•Period of data exclusivity for advanced biologic medicines (made from living cells and organisms) has been watered down from the US standard of 12 years to as little as 5 years for other countries (after which other firms can attempt to design copycat products).


Senator Orrin Hatch, one of the key GOP supporters for TPA, has noted concerns about the aforesaid period of protection for biologic medicines, and also about provisions on tobacco, labor rules and dairy products. He suggests that the administration try to get these issues resolved now rather than having Congress vote on the TPP in its present form. White House may have to renegotiate Pacific trade pact, Reuters,
11/9/15.

"We're losing votes as we speak for no good reason," [Hatch] told reporters. "My suggestion is, get back to the bargaining table [with representatives of the other 11 countries] and let them know that this may not pass."

Republicans aren’t the only ones complaining about compromises that were accepted in the rush to finalize the TPP. Consider the scathing comments of Rep. Bill Pascrell (D-NJ). You won't believe who's bashing Obamatrade, americanactionnews.com,
11/7/15.

The text that I’ve read so far includes annexes and exclusions up the wazoo. You think you’ve seen it all? You have not. Exclusions to rules by each country. Bilateral deals with Japan, and more than 50 two-way side letters.

Finally, we previously expressed concern about China’s exclusion from the TPP (Free trade yes, TPP maybe,
5/18/15), but on second thought this doesn’t seem to be a major problem.

•China may be invited to join the TPP by “the back door” (Donald Trump line) at some point, as recently happened in the case of Indonesia. Obama in secret pact with world’s largest Muslim country, Curtis Ellis, wnd.com,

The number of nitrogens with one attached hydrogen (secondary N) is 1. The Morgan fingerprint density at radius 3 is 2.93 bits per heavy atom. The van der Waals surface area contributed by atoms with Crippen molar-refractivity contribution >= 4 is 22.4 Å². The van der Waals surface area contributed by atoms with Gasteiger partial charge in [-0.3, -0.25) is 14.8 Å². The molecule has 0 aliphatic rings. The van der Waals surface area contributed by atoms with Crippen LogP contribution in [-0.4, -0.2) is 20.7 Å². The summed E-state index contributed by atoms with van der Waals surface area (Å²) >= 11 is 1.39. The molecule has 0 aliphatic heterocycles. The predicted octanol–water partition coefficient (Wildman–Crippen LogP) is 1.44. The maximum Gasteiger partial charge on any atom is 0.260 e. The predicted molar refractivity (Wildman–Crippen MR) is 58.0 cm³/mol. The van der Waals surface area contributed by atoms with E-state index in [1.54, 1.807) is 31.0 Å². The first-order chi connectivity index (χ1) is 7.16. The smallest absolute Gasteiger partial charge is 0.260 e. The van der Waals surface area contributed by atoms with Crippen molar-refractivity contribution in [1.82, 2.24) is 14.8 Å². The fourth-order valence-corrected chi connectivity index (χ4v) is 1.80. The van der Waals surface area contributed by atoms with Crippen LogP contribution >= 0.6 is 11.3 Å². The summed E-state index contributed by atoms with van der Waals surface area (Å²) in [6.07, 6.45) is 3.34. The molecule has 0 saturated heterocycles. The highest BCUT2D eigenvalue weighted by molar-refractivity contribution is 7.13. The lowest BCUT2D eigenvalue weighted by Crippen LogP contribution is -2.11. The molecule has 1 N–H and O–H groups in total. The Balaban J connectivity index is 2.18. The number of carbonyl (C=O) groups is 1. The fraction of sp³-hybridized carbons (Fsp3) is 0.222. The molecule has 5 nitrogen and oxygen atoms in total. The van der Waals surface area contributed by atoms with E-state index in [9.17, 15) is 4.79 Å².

10/27/15.

•In any case, China has many ways to exert its economic influence, e.g., it already has trade agreements with over half the TPP countries. Why China doesn’t mind being left out of the Trans-Pacific Partnership, Allison Jackson, USA Today,
10/9/15.

III. CONCLUSIONS – Based on the foregoing discussion, we think the TPP probably deserves approval on the merits. However, the last minute compromises, exclusions, side deals, etc. should be carefully reviewed before making a decision. Good for the political leaders who have withheld judgment until their due diligence is done.

The administration has urged that Congress approve the TPP by the end of the applicable 90-day review period (in February), but indications are that the review will take months longer – especially if it is decided to go back to the negotiating table as suggested by Senator Hatch. An up or down vote by Congress seems unlikely before the lame duck session (December 2016). White House prods Congress to quickly pass Asia trade deal, Nicole Duran, Washington Examiner,
11/5/15.

There is a good chance that the next president will not favor the TPP. On the Democratic side, both Hillary Clinton and Senator Bernie Sanders have gone on record in opposition. On the Republican side, there is a split: Trump, Cruz, Huckabee & Santorum are against the deal; Carson, Bush & Kasich are for it; Rubio is straddling the fence and we’re not sure about the others.

It would be quite fair, we think, for GOP congressional leaders to privately convey to the president that they expect some suitable legislation of a conservative thrust to be enacted before a vote is taken on the TPP. Do you readers agree, and if so what suggestions would you make as to the quid pro quo?

**********FEEDBACK***********

In principle, I believe in open trade-free trade, but agreements the size of the TPP are suspect and any trade agreement should be subject to 2/3 Senate approval as a treaty. The best approach is a modestly sized agreement between the US and maybe 2 or 3 other countries, which can be read, understood and submitted to the Senate. Lengthy agreements don't get read and should be avoided. So, I am with conservatives who oppose TPP. We do not need another fiasco like ObamaCare. – SAFE member